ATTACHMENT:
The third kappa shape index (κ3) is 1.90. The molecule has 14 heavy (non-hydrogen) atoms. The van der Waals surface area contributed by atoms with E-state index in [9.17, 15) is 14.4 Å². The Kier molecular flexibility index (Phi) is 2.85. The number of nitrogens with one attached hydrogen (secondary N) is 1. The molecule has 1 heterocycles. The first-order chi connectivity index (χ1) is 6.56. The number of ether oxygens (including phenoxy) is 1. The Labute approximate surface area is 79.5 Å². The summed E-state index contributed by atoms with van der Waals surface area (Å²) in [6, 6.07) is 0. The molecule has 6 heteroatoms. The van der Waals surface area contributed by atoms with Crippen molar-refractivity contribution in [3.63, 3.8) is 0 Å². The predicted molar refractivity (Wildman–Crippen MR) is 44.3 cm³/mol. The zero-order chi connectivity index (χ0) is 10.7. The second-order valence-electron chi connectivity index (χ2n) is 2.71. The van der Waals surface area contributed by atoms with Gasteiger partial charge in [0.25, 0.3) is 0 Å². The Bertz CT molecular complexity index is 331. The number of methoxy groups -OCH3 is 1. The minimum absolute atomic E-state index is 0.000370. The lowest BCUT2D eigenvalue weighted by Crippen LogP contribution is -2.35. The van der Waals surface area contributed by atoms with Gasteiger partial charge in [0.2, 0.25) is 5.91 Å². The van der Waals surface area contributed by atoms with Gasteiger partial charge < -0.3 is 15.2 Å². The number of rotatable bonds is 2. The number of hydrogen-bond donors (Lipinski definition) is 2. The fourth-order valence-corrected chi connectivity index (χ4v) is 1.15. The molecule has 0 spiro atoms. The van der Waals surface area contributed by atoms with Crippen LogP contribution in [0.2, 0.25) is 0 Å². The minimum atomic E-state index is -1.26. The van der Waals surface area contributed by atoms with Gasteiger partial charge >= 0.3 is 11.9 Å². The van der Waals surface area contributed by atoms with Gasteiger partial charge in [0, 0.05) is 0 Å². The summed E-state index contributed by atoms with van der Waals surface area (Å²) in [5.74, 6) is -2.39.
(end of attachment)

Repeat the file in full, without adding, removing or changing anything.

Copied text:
The third kappa shape index (κ3) is 1.90. The molecule has 14 heavy (non-hydrogen) atoms. The van der Waals surface area contributed by atoms with E-state index in [9.17, 15) is 14.4 Å². The Kier molecular flexibility index (Phi) is 2.85. The number of nitrogens with one attached hydrogen (secondary N) is 1. The molecule has 1 heterocycles. The first-order chi connectivity index (χ1) is 6.56. The number of ether oxygens (including phenoxy) is 1. The Labute approximate surface area is 79.5 Å². The summed E-state index contributed by atoms with van der Waals surface area (Å²) in [6, 6.07) is 0. The molecule has 6 heteroatoms. The van der Waals surface area contributed by atoms with Crippen molar-refractivity contribution in [3.63, 3.8) is 0 Å². The predicted molar refractivity (Wildman–Crippen MR) is 44.3 cm³/mol. The zero-order chi connectivity index (χ0) is 10.7. The second-order valence-electron chi connectivity index (χ2n) is 2.71. The van der Waals surface area contributed by atoms with Gasteiger partial charge in [0.25, 0.3) is 0 Å². The Bertz CT molecular complexity index is 331. The number of methoxy groups -OCH3 is 1. The minimum absolute atomic E-state index is 0.000370. The lowest BCUT2D eigenvalue weighted by Crippen LogP contribution is -2.35. The van der Waals surface area contributed by atoms with Gasteiger partial charge in [0.2, 0.25) is 5.91 Å². The van der Waals surface area contributed by atoms with Gasteiger partial charge < -0.3 is 15.2 Å². The number of rotatable bonds is 2. The number of hydrogen-bond donors (Lipinski definition) is 2. The fourth-order valence-corrected chi connectivity index (χ4v) is 1.15. The molecule has 0 spiro atoms. The van der Waals surface area contributed by atoms with Crippen LogP contribution in [0.2, 0.25) is 0 Å². The minimum atomic E-state index is -1.26. The van der Waals surface area contributed by atoms with Gasteiger partial charge >= 0.3 is 11.9 Å². The van der Waals surface area contributed by atoms with Gasteiger partial charge in [0, 0.05) is 0 Å². The summed E-state index contributed by atoms with van der Waals surface area (Å²) in [5.74, 6) is -2.39.